rect “alarm” that there has been some kind of land-cover change). Subsequently, detailed analysis can be done through ground observations.
The agricultural and natural resource management sectors are among the main users of geographic information making land cover a priority area for the development of spatial decision-support systems in Africa. A land-cover decision-support system should include a standard classification system; baseline data and change detection capabilities; hot spot detection and high risk zone prediction capabilities; analysis and modeling of proximate (mainly human) causes of change; linkages between direct observations, case studies, and models; and established environmental indicators.
Management of natural resources and development in a sustainable manner is ultimately a process of evaluation and decision-making. Decision-making is a complex process that involves value judgments and analysis of a broad array of information. GIS is a decision-support tool that can be used to integrate many kinds of data into a usable format, analyze data, and produce descriptive and predictive modeling of alternative scenarios.
Many decision-makers in developed and developing countries have no experience with GIS and other spatial decision-support tools, and thus do not appreciate their potential. Additional impediments to implementation of spatial decision-support systems include the orientation of projects toward data production rather than application; lack of planning for the decision-support process; lack of communication between technicians and scientists within an organization; and lack of inclusion of university research that could drive data analysis. Nonetheless, there are demonstrations of the value of decision-support tools in the African context such as the continent-wide MARA and FEWS NET programs, the Miombo Network in southern Africa, the Livestock Early Warning System in East Africa, and the Community Based Natural Resources Management program in Namibia.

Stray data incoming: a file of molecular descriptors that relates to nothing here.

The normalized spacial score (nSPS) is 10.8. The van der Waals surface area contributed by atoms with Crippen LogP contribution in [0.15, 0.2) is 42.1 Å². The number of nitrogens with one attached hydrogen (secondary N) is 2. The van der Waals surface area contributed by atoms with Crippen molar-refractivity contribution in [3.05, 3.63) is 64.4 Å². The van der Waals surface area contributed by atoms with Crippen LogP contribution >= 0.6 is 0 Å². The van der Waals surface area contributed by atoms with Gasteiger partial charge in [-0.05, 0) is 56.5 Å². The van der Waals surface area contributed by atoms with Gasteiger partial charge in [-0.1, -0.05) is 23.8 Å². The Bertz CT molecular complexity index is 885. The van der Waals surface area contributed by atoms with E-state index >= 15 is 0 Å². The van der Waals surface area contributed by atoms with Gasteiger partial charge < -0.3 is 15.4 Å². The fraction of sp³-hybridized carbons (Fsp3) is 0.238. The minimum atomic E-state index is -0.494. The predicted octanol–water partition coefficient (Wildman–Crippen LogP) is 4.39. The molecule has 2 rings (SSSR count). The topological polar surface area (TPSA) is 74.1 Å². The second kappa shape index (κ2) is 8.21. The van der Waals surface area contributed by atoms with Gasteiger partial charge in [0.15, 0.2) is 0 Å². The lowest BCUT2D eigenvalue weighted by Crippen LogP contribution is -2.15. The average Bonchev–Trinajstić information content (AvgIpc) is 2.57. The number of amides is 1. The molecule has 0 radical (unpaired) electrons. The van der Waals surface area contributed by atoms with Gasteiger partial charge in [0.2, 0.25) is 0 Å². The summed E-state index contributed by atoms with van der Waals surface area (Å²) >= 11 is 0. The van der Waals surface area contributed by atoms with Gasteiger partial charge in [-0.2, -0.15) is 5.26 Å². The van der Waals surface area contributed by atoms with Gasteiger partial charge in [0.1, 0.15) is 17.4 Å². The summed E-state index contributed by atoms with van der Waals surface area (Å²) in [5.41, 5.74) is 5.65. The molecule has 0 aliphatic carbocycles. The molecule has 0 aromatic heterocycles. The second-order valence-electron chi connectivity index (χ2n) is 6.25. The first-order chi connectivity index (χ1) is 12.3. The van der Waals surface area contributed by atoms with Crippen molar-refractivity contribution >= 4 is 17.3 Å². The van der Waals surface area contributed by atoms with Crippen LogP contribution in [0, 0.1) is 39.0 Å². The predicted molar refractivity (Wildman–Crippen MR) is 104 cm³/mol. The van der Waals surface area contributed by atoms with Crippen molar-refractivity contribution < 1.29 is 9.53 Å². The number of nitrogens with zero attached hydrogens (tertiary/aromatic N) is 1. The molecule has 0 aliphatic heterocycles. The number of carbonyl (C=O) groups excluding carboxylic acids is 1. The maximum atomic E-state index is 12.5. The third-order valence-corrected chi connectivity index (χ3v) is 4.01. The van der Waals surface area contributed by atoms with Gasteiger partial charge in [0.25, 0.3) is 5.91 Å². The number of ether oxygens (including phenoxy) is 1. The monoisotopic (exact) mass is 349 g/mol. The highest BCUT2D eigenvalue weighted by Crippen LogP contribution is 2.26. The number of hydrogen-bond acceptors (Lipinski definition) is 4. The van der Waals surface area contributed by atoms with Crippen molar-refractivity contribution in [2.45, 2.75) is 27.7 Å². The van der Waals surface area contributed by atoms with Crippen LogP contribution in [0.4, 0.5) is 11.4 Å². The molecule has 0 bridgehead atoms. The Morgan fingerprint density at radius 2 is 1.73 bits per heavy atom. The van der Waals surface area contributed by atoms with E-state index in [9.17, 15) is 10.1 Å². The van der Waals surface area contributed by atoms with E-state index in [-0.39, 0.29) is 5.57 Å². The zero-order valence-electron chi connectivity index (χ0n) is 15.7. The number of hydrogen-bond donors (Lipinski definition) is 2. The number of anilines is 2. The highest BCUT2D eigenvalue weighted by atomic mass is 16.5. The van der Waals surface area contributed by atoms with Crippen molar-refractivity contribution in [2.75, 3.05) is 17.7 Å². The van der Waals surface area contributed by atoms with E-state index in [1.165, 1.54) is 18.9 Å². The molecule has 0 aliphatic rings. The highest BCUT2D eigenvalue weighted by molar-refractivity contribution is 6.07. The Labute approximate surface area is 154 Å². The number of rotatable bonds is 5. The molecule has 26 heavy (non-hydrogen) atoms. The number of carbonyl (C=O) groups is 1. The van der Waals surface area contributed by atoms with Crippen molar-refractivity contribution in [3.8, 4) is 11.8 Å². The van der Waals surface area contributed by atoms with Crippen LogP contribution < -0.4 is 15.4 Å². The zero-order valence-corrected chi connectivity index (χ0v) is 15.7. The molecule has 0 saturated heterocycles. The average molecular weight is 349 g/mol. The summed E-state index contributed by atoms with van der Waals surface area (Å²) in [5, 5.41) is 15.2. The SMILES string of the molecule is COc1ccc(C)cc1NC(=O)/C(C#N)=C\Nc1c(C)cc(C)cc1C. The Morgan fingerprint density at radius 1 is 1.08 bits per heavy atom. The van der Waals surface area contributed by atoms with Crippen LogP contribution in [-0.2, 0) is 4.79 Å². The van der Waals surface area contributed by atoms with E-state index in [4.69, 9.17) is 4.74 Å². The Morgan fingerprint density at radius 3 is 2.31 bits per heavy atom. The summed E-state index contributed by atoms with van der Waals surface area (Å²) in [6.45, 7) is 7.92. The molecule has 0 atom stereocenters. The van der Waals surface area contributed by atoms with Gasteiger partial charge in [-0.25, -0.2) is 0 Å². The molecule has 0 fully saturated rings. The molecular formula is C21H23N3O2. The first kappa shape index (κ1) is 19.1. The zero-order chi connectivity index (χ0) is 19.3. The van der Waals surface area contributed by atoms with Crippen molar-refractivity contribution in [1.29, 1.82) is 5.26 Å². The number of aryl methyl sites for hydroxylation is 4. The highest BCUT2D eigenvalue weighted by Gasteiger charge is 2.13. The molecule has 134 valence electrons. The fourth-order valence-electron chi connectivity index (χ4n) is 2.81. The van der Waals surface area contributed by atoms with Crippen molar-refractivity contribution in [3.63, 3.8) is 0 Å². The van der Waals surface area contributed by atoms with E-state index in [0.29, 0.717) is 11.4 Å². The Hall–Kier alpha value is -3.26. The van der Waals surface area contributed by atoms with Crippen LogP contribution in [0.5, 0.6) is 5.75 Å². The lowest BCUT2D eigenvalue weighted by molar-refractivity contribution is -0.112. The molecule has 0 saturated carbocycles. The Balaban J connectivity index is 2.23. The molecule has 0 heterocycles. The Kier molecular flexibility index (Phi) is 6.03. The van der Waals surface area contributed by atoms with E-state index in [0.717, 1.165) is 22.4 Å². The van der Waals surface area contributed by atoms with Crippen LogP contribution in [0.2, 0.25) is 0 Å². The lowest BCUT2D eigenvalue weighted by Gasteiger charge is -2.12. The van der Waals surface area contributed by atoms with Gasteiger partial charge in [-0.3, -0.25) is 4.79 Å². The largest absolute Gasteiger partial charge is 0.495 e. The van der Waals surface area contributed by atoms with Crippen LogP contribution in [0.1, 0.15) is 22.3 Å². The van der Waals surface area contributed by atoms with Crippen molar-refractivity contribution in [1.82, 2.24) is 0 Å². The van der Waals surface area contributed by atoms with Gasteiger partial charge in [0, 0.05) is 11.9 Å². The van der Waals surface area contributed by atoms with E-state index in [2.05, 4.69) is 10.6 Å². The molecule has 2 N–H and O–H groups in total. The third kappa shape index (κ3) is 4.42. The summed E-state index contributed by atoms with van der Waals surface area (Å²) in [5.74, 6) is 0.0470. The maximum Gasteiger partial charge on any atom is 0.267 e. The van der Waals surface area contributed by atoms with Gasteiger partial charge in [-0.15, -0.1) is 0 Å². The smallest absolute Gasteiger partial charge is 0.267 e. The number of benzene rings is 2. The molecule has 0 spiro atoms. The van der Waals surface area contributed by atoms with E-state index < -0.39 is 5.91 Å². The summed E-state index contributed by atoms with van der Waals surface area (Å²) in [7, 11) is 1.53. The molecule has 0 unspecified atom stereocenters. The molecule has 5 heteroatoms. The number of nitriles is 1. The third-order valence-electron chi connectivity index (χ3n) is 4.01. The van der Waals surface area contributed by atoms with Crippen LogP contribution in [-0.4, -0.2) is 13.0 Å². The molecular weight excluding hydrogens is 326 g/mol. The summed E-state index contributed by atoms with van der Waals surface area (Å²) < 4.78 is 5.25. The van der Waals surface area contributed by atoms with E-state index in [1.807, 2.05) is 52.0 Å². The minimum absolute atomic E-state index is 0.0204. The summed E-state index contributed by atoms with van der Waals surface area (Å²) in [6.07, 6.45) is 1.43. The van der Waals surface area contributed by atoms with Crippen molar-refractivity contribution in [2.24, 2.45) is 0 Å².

Presently, there is a limited commercial market for geographic information, services, and technologies in Africa, but the need for spatial decision-support systems and demand is likely to grow. The agricultural and natural resource management sectors are among the main users of geographic information making land cover a priority area for the development of spatial decision-support systems in Africa.
Human, societal, and organizational capacity is needed to integrate geographic information and spatial decision-support tools into the decision-making process. The next chapter discusses geospatial capacity building.
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